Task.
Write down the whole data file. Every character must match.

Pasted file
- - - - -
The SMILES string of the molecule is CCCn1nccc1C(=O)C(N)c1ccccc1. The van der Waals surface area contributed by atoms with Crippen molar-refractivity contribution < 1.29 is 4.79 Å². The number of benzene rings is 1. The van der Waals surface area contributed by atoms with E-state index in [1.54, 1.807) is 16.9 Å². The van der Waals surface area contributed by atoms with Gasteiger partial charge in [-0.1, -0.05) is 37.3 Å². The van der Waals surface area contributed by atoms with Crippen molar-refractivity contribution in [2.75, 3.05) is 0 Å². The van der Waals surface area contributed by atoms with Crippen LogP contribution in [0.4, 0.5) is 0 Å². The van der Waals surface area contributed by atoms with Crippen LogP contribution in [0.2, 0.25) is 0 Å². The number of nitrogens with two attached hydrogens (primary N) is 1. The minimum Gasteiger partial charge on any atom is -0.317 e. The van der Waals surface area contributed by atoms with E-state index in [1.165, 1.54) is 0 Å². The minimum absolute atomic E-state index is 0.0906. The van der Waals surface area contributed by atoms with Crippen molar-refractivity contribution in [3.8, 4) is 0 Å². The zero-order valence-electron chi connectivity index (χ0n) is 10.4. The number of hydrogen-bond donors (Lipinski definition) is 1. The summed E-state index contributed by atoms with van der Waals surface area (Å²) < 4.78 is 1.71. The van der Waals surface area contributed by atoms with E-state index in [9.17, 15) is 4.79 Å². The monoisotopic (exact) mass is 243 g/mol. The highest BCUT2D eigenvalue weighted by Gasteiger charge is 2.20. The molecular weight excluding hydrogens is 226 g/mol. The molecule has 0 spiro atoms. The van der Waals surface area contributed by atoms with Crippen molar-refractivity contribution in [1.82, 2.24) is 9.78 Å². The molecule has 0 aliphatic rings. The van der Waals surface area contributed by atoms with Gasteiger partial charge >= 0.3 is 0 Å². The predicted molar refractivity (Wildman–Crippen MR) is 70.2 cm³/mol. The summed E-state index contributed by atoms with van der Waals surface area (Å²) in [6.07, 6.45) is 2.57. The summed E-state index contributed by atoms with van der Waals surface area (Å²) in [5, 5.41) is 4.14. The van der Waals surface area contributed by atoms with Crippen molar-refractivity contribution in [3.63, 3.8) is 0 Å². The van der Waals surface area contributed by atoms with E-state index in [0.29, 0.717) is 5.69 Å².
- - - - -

The SMILES string of the molecule is CCCn1nccc1C(=O)C(N)c1ccccc1. The van der Waals surface area contributed by atoms with Crippen molar-refractivity contribution < 1.29 is 4.79 Å². The number of benzene rings is 1. The van der Waals surface area contributed by atoms with E-state index in [1.54, 1.807) is 16.9 Å². The van der Waals surface area contributed by atoms with Gasteiger partial charge in [-0.1, -0.05) is 37.3 Å². The van der Waals surface area contributed by atoms with Crippen molar-refractivity contribution in [2.75, 3.05) is 0 Å². The van der Waals surface area contributed by atoms with Crippen LogP contribution in [0.4, 0.5) is 0 Å². The van der Waals surface area contributed by atoms with Crippen LogP contribution in [0.2, 0.25) is 0 Å². The number of nitrogens with two attached hydrogens (primary N) is 1. The minimum Gasteiger partial charge on any atom is -0.317 e. The van der Waals surface area contributed by atoms with E-state index in [1.165, 1.54) is 0 Å². The minimum absolute atomic E-state index is 0.0906. The van der Waals surface area contributed by atoms with Crippen molar-refractivity contribution in [3.8, 4) is 0 Å². The zero-order valence-electron chi connectivity index (χ0n) is 10.4. The number of hydrogen-bond donors (Lipinski definition) is 1. The summed E-state index contributed by atoms with van der Waals surface area (Å²) < 4.78 is 1.71. The van der Waals surface area contributed by atoms with E-state index in [9.17, 15) is 4.79 Å². The monoisotopic (exact) mass is 243 g/mol. The highest BCUT2D eigenvalue weighted by Gasteiger charge is 2.20. The molecular weight excluding hydrogens is 226 g/mol. The molecule has 0 spiro atoms. The van der Waals surface area contributed by atoms with Crippen molar-refractivity contribution in [1.82, 2.24) is 9.78 Å². The molecule has 0 aliphatic rings. The van der Waals surface area contributed by atoms with Gasteiger partial charge >= 0.3 is 0 Å². The predicted molar refractivity (Wildman–Crippen MR) is 70.2 cm³/mol. The summed E-state index contributed by atoms with van der Waals surface area (Å²) in [6.07, 6.45) is 2.57. The summed E-state index contributed by atoms with van der Waals surface area (Å²) in [5, 5.41) is 4.14. The van der Waals surface area contributed by atoms with Crippen molar-refractivity contribution in [3.63, 3.8) is 0 Å². The van der Waals surface area contributed by atoms with E-state index in [0.29, 0.717) is 5.69 Å².